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Tea is widely recognized as a superfood packed full of amino acids and antioxidants, GABA tea takes those benefits to the next level. The unique production method, which was discovered in Japan over 30 years ago, has created a tea with high levels of gamma-aminobutyric acid (GABA).

GABA’s benefits are innumerable. From cognitive benefits such as stress relief, relieving insomnia, improving concentration, and improving mood, to physical benefits such as reducing inflammation, lowering cholesterol and blood pressure, controlling blood sugar, protecting cells and the immune system, the list goes on!

Combining the amazing benefits of tea and the powerful health benefits of GABA, our tea truly is the world’s first #Supertea!

We’ve summarized and simplified the studies of GABA tea’s benefits, and for those who seek to dive deeper, the sources are cited alongside the summary. Some sources are available online, while others are cited in print publications

Let’s dive in shall we?

First, what’s in a cup of oolong tea that makes it so great?


L-Theanine is an amino acid commonly found in tea. Evidence from human electroencephalograph (EEG) studies show that L-Theanine has a direct effect on the brain, increasing activity in the alpha frequency band. Alpha brain activity is linked to reducing stress and anxiety, and promoting relaxation without causing drowsiness. | (2021) / Unilever Food and Health Research Institute (2008)


Antioxidants are molecules that bind to free-radicals to prevent cell and DNA damage. While unstable free-radical molecules cause damage to the cells, DNA, and contribute to aging, antioxidants are stable enough to bind to free-radicals and neutralize them. Some of the prominent antioxidants in oolong tea include catechins, quercetin, myricetin and kaempferol. Plant derived antioxidants protect the body from aging, cancer, inflammation, and allergies. | Pharmacognosy Review (2010) / Better Health


Bioflavonoids, also called flavonoids, are plant molecules found in tea leaves, fruit, wine, and herbs. Bioflavonoids have a strong antioxidant and anti-inflammatory effect. Their antioxidant activity protects the body from damage, allergies, and viruses. Reducing inflammation is critical to preventing illnesses such as diabetes, asthma, cancer, and cardiovascular disease.

While more research is needed into the effects of bioflavonoids and preventing cancer, evidence shows a decrease in cancer rates in individuals with a high flavonoid intake. Research indicates that an intake of 500 mg of bioflavonoids per day may decrease the risk of death from cancer. | (2021)Cancer Therapy Advisor (2019)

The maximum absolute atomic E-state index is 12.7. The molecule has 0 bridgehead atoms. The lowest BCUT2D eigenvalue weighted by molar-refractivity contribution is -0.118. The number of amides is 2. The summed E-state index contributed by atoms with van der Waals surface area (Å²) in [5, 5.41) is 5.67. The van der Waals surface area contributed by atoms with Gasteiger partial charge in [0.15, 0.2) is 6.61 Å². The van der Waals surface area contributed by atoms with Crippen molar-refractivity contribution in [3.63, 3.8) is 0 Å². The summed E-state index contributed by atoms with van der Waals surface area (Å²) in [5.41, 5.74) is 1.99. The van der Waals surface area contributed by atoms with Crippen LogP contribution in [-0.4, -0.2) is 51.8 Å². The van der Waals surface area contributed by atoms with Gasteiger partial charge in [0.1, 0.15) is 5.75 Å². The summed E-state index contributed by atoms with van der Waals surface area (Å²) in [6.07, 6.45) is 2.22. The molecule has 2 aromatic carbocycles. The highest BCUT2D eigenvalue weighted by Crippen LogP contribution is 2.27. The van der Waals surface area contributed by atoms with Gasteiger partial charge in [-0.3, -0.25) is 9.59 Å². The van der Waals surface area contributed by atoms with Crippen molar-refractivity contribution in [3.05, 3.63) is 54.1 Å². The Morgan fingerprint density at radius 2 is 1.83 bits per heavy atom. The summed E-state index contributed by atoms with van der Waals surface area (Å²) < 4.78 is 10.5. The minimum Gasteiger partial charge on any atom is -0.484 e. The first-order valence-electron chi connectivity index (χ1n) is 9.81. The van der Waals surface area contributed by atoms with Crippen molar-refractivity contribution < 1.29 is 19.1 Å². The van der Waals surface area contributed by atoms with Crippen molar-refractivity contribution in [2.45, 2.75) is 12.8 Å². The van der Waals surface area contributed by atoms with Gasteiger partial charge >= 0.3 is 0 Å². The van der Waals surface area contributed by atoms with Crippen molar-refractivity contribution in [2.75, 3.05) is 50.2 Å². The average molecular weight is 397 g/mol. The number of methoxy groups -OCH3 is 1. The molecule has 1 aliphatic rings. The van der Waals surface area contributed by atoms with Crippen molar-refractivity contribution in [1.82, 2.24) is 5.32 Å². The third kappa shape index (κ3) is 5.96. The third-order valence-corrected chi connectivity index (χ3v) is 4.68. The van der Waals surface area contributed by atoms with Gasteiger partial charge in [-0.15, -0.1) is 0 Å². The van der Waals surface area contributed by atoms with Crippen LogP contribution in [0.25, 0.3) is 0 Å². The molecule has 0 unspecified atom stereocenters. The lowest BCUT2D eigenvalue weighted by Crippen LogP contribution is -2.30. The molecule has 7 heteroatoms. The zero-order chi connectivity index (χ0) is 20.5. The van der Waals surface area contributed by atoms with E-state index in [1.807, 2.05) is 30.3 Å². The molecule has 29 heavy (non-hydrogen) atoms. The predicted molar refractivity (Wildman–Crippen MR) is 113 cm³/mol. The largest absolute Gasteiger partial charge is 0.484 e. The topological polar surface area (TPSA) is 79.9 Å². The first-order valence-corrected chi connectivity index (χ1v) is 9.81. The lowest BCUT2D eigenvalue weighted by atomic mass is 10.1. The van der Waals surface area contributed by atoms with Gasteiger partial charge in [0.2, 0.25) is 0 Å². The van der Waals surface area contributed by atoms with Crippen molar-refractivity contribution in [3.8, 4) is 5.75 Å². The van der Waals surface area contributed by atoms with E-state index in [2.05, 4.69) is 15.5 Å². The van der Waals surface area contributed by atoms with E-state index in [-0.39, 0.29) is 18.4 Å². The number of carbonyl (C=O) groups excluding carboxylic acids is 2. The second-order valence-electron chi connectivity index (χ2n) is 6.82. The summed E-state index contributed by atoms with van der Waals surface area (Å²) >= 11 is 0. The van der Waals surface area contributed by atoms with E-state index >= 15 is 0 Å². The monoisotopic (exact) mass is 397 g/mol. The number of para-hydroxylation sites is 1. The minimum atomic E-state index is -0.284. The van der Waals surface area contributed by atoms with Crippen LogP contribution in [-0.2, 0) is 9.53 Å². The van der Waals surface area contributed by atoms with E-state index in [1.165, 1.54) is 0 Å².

Quercetin is considered to be the most widely studied flavonoid. This antioxidant has powerful disease-fighting properties due to its anti-inflammatory, anti-carcinogenic, and antiviral effects on the body. Quercetin plays a significant role in regulating the immune system’s response to external stress. Research indicates that consuming a diet high in quercetin can help manage inflammatory conditions, such as heart disease, allergies, chronic fatigue, and autoimmune disorders. | Dr. Axe (2019) / National Centre for Biotechnology Information


Polyphenols are a group of plant compounds with antioxidant, anti-inflammatory, and antimicrobial properties. Polyphenols play a significant role in protecting cells from damage and stress caused by ultraviolet light, pathogens, and free-radicals. | Oxidative Medicine and Cellular Longevity (2009) / (2019)


Tannins are a type of polyphenol characterized by their astringent and bitter flavour. Many reports show that tannins are anti-carcinogenic and are associated with reduced risks of cancer. Tannins have antimicrobial properties, inhibiting the growth of many yeasts, bacteria and viruses. Despite these properties, tea contains high levels of ellagitannin, which may promote the growth of beneficial gut bacteria. | Critical Reviews in Food Science Nutrition (1998) / (2019)


Caffeine is one of the most widely used natural substances globally. It is a natural stimulant to the central nervous system and metabolism. While caffeine can be harmful if used in excess, it can be beneficial in small doses. It improves alertness by increasing the release of neurotransmitters such as dopamine, and increases the speed at which messages are transmitted between the brain and body. In those with lower tolerances, caffeine can boost the metabolism and improve fat burning.

On average, a cup of coffee contains roughly 95 mg of caffeine. However, one “cup” can contain anywhere from 30 mg to 700 mg of caffeine. And while most teas range from 0 mg to 55 mg of caffeine, GABA Tea contains only 15 mg of caffeine per 2g serving. | (2017) / (2020)


Catechins are one of the most significant consumable antioxidants which benefits almost every organ system in the body. Catechins are important for the health of the cardiovascular system, liver, and blood vessels. Catechins are neuroprotective, with studies showing their role in cognitive function and preventing neurodegenerative diseases. Studies have also indicated a link between catechins from tea and a decrease in obesity, hyperglycemia, and hypercholesterolemia. | Polyphenols in Human Health and Disease (2014) / Journal of Translational Medicine (2015) / (2020)


Alanine is an amino acid that is used in protein production and immune support. Alanine is used to break down tryptophan, which is essential for serotonin production, mood regulation, cognitive function, and behaviour. It also helps break down vitamin B6. Alanine can help with blood sugar regulation. It assists hypoglycemia (low blood sugar) by aiding glucose delivery to the bloodstream, and increases insulin production and secretion. | URMC Health Encyclopedia / (2020)


Lysine is an essential amino acid with a variety of benefits. Lysine plays a crucial role in the production of enzymes, hormones, and antibodies. Because lysine is essential to the production of collagen, it can speed up wound healing and maintain tissue and bone health. Lysine also aids in the absorption of zinc, iron, and calcium. Studies show that lysine not only decreases the amount of calcium lost, it also assists with the transportation of calcium in the body. | Medical News Today (2018) / (2018)